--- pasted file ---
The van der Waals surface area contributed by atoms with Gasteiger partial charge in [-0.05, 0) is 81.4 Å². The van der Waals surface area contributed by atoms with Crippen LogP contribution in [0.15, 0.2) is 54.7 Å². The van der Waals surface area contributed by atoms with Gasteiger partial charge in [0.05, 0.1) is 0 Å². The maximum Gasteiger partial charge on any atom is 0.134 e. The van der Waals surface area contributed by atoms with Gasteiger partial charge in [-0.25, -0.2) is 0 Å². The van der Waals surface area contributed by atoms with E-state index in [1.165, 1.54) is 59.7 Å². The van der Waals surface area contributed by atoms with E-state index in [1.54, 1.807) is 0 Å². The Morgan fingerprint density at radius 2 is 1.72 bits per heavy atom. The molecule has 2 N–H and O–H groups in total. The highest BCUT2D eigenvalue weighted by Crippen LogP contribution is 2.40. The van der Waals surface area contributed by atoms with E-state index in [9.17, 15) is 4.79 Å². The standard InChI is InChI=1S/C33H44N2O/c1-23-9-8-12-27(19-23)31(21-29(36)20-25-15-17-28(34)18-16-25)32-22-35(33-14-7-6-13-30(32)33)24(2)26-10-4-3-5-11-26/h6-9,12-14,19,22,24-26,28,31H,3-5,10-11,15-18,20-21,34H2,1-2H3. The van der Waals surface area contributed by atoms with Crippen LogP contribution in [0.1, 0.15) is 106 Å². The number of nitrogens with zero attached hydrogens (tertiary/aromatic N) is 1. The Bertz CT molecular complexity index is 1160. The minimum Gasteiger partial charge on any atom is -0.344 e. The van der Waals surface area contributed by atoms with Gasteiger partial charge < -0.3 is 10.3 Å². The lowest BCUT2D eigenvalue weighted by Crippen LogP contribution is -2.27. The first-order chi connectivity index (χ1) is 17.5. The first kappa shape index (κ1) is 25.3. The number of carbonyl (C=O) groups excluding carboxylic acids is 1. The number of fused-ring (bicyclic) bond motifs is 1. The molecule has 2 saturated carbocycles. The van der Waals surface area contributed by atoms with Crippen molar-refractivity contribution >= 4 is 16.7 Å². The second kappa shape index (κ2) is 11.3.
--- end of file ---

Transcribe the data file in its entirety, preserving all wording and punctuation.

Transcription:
The van der Waals surface area contributed by atoms with Gasteiger partial charge in [-0.05, 0) is 81.4 Å². The van der Waals surface area contributed by atoms with Crippen LogP contribution in [0.15, 0.2) is 54.7 Å². The van der Waals surface area contributed by atoms with Gasteiger partial charge in [0.05, 0.1) is 0 Å². The maximum Gasteiger partial charge on any atom is 0.134 e. The van der Waals surface area contributed by atoms with Gasteiger partial charge in [-0.25, -0.2) is 0 Å². The van der Waals surface area contributed by atoms with E-state index in [1.165, 1.54) is 59.7 Å². The van der Waals surface area contributed by atoms with E-state index in [1.54, 1.807) is 0 Å². The Morgan fingerprint density at radius 2 is 1.72 bits per heavy atom. The molecule has 2 N–H and O–H groups in total. The highest BCUT2D eigenvalue weighted by Crippen LogP contribution is 2.40. The van der Waals surface area contributed by atoms with E-state index in [9.17, 15) is 4.79 Å². The standard InChI is InChI=1S/C33H44N2O/c1-23-9-8-12-27(19-23)31(21-29(36)20-25-15-17-28(34)18-16-25)32-22-35(33-14-7-6-13-30(32)33)24(2)26-10-4-3-5-11-26/h6-9,12-14,19,22,24-26,28,31H,3-5,10-11,15-18,20-21,34H2,1-2H3. The van der Waals surface area contributed by atoms with Crippen LogP contribution in [0.1, 0.15) is 106 Å². The number of nitrogens with zero attached hydrogens (tertiary/aromatic N) is 1. The Bertz CT molecular complexity index is 1160. The minimum Gasteiger partial charge on any atom is -0.344 e. The van der Waals surface area contributed by atoms with Gasteiger partial charge < -0.3 is 10.3 Å². The lowest BCUT2D eigenvalue weighted by Crippen LogP contribution is -2.27. The first-order chi connectivity index (χ1) is 17.5. The first kappa shape index (κ1) is 25.3. The number of carbonyl (C=O) groups excluding carboxylic acids is 1. The number of fused-ring (bicyclic) bond motifs is 1. The molecule has 2 saturated carbocycles. The van der Waals surface area contributed by atoms with Crippen molar-refractivity contribution >= 4 is 16.7 Å². The second kappa shape index (κ2) is 11.3.